Consumer spending increased modestly. Same-store sales at a Minnesota-based retailer increased just over 1 percent in April compared with a year ago; the soft gains were attributed to an earlier Easter holiday and warmer weather in February and March, which likely pulled sales earlier into the year. Recent sales were up slightly at a Minneapolis area mall where a number of stores were undergoing or planning renovations. A Montana bank director reported that vehicle sales were up from a year earlier and a representative of an auto dealers association in North Dakota reported strong sales during the past two months, particularly in the western part of the state. Recent sales at grocery stores owned by a Minnesota-based company were down slightly. Meanwhile, a Minnesota-based electronics retailer announced plans to close six stores in Minnesota.
Tourism officials and businesses were cautiously optimistic about the upcoming summer season. According to a survey of Minnesota lodging and camping properties, 39 percent of respondents expect summer occupancy to be up, while 15 percent expect decreases from a year ago. Officials in South Dakota reported an increase in the number of tourism information requests; early warm weather increased visits to a number of attractions.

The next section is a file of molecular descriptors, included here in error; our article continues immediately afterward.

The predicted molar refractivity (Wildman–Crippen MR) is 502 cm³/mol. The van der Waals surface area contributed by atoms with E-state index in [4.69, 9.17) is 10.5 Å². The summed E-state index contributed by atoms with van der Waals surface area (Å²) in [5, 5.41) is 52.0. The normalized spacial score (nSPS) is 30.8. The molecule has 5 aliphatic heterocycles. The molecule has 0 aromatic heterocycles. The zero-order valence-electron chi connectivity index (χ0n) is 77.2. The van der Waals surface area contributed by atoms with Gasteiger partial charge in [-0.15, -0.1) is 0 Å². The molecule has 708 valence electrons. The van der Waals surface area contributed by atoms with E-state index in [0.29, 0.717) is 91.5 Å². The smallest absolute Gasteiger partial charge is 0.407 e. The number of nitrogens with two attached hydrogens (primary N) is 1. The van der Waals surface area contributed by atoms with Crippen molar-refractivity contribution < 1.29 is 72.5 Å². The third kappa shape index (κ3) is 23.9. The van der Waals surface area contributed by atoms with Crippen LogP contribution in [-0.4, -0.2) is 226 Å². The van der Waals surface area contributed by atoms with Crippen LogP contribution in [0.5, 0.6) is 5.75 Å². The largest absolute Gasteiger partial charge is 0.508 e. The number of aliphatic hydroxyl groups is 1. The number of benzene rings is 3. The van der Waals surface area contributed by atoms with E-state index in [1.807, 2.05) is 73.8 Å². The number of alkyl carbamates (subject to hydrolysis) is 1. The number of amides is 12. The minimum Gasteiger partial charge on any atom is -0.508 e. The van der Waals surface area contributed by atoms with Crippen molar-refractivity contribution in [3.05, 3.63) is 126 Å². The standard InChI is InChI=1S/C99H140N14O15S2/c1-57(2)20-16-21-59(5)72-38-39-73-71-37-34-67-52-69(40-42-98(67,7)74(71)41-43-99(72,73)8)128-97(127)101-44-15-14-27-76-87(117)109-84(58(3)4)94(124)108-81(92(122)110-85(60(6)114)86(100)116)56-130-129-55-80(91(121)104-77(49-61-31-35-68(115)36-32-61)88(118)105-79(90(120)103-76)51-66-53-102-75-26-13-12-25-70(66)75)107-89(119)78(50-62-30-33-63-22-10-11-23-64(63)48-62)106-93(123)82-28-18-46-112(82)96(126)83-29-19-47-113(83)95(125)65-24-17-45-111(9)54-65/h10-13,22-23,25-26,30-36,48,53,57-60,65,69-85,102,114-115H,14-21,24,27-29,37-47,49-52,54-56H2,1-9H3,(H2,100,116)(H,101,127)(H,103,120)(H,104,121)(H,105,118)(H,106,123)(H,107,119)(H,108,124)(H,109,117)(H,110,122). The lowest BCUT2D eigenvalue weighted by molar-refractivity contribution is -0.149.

Construction and Real Estate
Construction activity increased from a year ago. The value of commercial building permits in the Sioux Falls, S.D., area was up in April from a year earlier. The value and number of new commercial permits increased in Fargo, N.D., during 2012 compared with the same period in 2011. Several new commercial building projects are under consideration in the Minneapolis area. However, respondents to the University of St. Thomas's semiannual Minnesota Commercial Real Estate Survey (May) expected higher land and building costs, which could dampen growth in construction. Residential construction increased from a year ago. The value of residential building permits increased significantly in the Sioux Falls area in April. The number of single-family building permits increased in Minnesota in March 2012, compared with March 2011. Numerous new multifamily projects were planned for several parts of the District.